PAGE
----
30. Hi, thanks so much for your hard work on this, I have had mixed success with G6 so far- my first one was way out so gotvit replaces on day 8, my second one I successfully restarted ( iPhone only) but by 3 days in I have been getting gaps and ‘sensor problem wait up to 3 hours’
    I’ve had calibration requests, and given it the calibrations, but four days short of my second set of 10 days I think I’m going to have to give up and put a new sensor in. Shame, I was hoping they would last as long as G5 on me, 21 to 28 days! I will go back to using my arm I think.

  31. If you use option 4 do you still have to go through the process of option 2 after you put the transmitter back in?

    1. You should not have to, no. Should be able to just start as normal. However, Option 2 has some checks that the app does to look for signs of trauma that could hinder a normal start. See my blog post about “but I wasn’t restarting…why the error”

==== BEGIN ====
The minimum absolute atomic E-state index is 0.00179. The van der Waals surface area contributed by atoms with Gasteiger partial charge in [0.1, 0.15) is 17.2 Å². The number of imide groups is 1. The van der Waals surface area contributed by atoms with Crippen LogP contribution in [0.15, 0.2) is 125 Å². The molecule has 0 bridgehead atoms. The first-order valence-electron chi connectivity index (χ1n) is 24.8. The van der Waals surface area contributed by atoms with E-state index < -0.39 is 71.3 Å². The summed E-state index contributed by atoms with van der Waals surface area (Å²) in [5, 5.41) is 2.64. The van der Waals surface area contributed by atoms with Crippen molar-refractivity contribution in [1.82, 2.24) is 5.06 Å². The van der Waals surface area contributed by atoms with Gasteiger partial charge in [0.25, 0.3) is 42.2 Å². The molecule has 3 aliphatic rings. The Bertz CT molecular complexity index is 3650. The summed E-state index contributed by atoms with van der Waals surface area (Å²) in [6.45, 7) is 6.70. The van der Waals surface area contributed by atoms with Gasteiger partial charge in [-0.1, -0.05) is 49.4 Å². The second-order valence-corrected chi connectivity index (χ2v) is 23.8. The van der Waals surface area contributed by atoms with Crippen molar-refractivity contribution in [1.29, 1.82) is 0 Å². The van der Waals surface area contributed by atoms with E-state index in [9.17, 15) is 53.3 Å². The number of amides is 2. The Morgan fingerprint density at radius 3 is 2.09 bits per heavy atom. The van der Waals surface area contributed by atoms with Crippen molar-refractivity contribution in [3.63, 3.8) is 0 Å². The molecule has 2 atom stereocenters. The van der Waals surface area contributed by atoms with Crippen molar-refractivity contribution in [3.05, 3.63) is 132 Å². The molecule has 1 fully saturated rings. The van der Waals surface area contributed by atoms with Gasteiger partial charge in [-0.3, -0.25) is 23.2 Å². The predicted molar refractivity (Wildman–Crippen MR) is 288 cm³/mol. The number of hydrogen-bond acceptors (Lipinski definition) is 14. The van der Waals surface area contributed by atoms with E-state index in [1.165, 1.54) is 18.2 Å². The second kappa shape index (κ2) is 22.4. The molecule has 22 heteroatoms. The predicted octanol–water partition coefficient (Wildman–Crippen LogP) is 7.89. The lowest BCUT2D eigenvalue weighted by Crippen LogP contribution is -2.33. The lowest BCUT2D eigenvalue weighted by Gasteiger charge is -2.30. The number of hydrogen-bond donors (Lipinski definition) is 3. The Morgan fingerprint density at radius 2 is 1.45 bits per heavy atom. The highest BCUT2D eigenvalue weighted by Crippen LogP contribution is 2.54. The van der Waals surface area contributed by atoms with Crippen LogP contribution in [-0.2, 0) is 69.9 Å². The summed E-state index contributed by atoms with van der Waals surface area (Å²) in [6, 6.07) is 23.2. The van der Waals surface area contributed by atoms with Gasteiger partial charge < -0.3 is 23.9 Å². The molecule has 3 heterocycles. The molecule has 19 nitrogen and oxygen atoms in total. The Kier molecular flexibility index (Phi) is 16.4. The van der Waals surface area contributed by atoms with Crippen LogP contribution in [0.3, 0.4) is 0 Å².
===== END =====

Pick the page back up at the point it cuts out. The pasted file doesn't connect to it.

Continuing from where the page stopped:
32. I attempted to use option 1. After restarting the sensor, I placed the receiver in a faraday bag. However, when I looked at my Galaxy S9+ phone, the sensor was in the 2-hour warm-up phase. It seems that when I stopped the sensor on the receiver, it also stopped on my phone. I eventually was able to restart it later that evening, but lost a day of readings and had to finger-stick.

    Should I close the bluetooth on my phone to avoid the the next time I attempt to restart? Another other thoughts on how to avoid my phone resetting as well as the receiver?